After a slow first five months, I'm back to blogging in earnest. In the forthcoming few months I plan to keep on tracking the blooming of wildflowers, the activities of bugs and reptiles and any other critters I'm quick enough or lucky enough to photograph, and to comment on ecological relationships. Since there is an increasing sense of ecological crisis among many people and more vigorous denial of such on the part of others, I will inevitably comment on the social and political dimensions of survival as I see them.
I am still an adjunct instructor in the English Department at Feather River College, but time permitting, I am available for hire as a nature guide in the region in and around Plumas County. A brochure describing my usual kinds of natural history adventures is in development. Email me c/o firstname.lastname@example.org with your mailing address and a statement of interests, and I'll send you a rough draft.
I have been teaching since 1965 and have recently joined the English Department as an Associate Faculty member at Feather River College. Recently taught Nature Literature in America and am currently teaching Interpersonal Communication and Basic Reading and Writing.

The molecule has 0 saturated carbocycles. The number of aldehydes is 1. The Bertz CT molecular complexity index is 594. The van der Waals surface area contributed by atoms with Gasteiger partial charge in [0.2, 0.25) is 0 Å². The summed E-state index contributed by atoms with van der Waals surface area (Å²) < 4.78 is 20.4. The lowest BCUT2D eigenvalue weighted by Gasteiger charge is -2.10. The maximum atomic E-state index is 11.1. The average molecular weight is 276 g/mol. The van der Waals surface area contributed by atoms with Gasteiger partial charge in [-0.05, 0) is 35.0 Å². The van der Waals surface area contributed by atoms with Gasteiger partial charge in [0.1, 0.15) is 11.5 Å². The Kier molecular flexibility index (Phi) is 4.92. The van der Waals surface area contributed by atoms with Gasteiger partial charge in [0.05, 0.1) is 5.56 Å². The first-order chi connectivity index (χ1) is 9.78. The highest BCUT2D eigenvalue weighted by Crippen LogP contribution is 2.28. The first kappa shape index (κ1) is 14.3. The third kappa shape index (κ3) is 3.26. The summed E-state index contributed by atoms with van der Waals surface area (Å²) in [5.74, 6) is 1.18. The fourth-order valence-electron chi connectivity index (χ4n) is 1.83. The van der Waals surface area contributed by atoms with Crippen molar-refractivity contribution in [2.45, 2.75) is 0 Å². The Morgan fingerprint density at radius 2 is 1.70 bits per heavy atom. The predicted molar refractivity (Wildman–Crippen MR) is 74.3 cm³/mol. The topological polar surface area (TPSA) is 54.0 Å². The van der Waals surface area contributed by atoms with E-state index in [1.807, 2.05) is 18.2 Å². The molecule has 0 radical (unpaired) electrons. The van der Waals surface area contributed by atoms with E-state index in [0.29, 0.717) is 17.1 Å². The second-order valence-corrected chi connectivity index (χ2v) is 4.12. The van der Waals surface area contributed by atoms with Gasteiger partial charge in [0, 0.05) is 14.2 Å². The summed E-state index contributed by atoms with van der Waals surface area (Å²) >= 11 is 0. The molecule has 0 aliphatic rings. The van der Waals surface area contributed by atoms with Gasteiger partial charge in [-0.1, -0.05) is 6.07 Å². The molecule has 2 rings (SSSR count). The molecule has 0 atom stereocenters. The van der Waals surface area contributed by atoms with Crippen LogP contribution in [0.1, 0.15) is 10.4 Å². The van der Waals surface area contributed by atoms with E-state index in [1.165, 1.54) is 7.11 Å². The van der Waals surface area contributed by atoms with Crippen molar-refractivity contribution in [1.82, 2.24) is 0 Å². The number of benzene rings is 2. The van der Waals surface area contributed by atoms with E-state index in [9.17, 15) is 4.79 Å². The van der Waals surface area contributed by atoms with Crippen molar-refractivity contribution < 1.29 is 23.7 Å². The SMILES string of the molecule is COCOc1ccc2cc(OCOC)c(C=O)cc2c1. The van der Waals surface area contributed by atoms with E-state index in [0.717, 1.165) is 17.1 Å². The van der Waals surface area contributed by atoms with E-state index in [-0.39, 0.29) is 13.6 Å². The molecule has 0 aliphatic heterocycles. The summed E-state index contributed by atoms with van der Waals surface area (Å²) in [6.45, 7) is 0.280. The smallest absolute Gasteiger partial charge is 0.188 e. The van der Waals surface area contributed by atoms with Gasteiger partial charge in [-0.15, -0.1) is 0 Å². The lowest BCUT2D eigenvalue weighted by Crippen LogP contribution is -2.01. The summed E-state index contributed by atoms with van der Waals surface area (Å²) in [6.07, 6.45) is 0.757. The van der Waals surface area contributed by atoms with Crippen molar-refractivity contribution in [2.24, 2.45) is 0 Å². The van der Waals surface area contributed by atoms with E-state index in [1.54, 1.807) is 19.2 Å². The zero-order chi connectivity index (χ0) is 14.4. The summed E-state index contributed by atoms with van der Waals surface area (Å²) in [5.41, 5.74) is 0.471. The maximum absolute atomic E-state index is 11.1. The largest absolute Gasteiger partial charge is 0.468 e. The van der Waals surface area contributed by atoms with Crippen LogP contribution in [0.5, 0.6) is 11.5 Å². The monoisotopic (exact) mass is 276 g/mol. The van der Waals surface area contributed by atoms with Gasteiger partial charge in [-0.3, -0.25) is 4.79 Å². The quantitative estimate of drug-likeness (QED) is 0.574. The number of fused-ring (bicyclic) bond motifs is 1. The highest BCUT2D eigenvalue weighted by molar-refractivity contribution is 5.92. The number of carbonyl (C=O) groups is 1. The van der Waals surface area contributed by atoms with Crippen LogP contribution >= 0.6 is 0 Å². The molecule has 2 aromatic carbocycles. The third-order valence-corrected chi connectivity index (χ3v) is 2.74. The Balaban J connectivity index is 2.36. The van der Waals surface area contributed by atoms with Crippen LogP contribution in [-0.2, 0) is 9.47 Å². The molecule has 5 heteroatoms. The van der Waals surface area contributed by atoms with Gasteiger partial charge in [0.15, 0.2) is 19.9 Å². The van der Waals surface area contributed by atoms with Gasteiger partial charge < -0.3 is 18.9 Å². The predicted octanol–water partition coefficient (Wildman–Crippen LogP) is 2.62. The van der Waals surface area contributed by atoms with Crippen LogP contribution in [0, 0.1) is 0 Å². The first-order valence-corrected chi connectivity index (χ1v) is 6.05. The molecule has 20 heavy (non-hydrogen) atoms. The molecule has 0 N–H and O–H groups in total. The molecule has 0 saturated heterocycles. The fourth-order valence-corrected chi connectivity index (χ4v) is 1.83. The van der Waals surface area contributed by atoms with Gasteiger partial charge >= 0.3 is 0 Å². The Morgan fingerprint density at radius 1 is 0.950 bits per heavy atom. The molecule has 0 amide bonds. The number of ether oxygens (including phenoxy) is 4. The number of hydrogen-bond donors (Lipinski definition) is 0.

I'd never visited the Butterfly Valley botanical area in the fall until today. I was quite surprised to see the fresh green look of the Pitcher Plants, AKA Cobra Lily (not really a lily), Darlingtonia californica. I expected the leaves to be brown and mostly smashed into the muck of the meadow. I have often visited this area in late spring when the flower stalks are also plentiful, and there are literally hundreds of other species of wildflowers in the area, including several species of Sundew. Since I only live about 6 miles from this spot, I plan to pay much more attention to the Pitcher Plant next spring and summer. I'd love to discover what pollinates the flowers. Might need to bring my mosquito repellant and camp out.